>> access to the versions directly from the node itself using
>> àmarkNode.getBaseVersion() or markNode.getVersionHistory()
>> ß these methods are deprecated and we are not quite sure whether they will
>> be removed in the short future or left there as an alternative way to
>> retrieving the version history from a node.
>> Therefore, could I possibly get some answers from you to help us out in
>> making our final decision on whether to use Jackrabbit as our official JCR
>> repository implementation?
>> ´  Is the direct retrieval of the version history through the node itself
>> (now deprecated) going to be eventually removed or not? If so, when is it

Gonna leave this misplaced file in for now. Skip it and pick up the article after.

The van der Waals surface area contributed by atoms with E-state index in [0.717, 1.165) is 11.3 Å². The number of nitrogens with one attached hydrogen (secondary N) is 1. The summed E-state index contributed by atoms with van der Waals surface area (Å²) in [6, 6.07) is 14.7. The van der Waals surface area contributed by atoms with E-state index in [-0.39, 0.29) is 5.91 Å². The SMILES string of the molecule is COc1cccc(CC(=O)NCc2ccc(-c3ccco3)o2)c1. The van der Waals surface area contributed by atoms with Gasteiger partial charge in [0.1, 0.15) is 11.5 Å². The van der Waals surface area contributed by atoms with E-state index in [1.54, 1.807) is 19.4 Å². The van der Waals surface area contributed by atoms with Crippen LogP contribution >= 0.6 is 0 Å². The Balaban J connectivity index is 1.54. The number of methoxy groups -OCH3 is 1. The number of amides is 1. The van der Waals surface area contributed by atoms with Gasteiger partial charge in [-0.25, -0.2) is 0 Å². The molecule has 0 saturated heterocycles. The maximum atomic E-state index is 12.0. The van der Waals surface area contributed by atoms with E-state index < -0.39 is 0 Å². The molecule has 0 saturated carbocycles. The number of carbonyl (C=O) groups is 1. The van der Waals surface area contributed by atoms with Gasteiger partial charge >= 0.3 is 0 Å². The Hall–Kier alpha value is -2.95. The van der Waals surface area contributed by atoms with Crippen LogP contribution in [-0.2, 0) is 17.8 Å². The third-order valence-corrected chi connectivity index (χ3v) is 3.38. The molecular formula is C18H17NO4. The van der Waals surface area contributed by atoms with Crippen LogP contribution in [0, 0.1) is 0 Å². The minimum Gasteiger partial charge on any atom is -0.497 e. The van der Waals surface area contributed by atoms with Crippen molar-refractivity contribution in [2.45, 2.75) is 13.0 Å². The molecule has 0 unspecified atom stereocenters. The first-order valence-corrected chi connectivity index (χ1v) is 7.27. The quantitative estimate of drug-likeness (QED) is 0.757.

>> planned to be removed? If not, will it be kept as a “valid” alternative to
>> the current VersionManager approach?
>> ´  Using the Lucene’s indexes is throwing very fast read times (magnitude
>> of tens of ms), but do you foresee other hidden issues or side effects to
>> maintain ~1M child nodes underneath the same parent “mark” node?
>> ´  We also played around the BTreeManager, but we couldn’t make it work
>> with custom node types. I even posted this issue in the user mail list,
>> but
>> so far I haven’t got any response:
>> http://mail-archives.apache.org/mod_mbox/jackrabbit-users/
>> 201311.mbox/ajax/%3CCA%2BdeSP_weUQ0mtSBjoQGy3jq60jZEo7LtmF9k
>> JZkvF1eyNvu-A%40mail.gmail.com%3E<https://mailtrack.io/trace/link/
>> d3712d035f427b56d11f00d2265d38a80e23bd13>
>> Thanks so much in advance for helping us out to choose Jackrabbit as our
>> JCR technology, hopefully!!! J
>> Sent with MailTrack<https://mailtrack.io/install?source=signature&
>> referral=e.medina.m@gmail.com>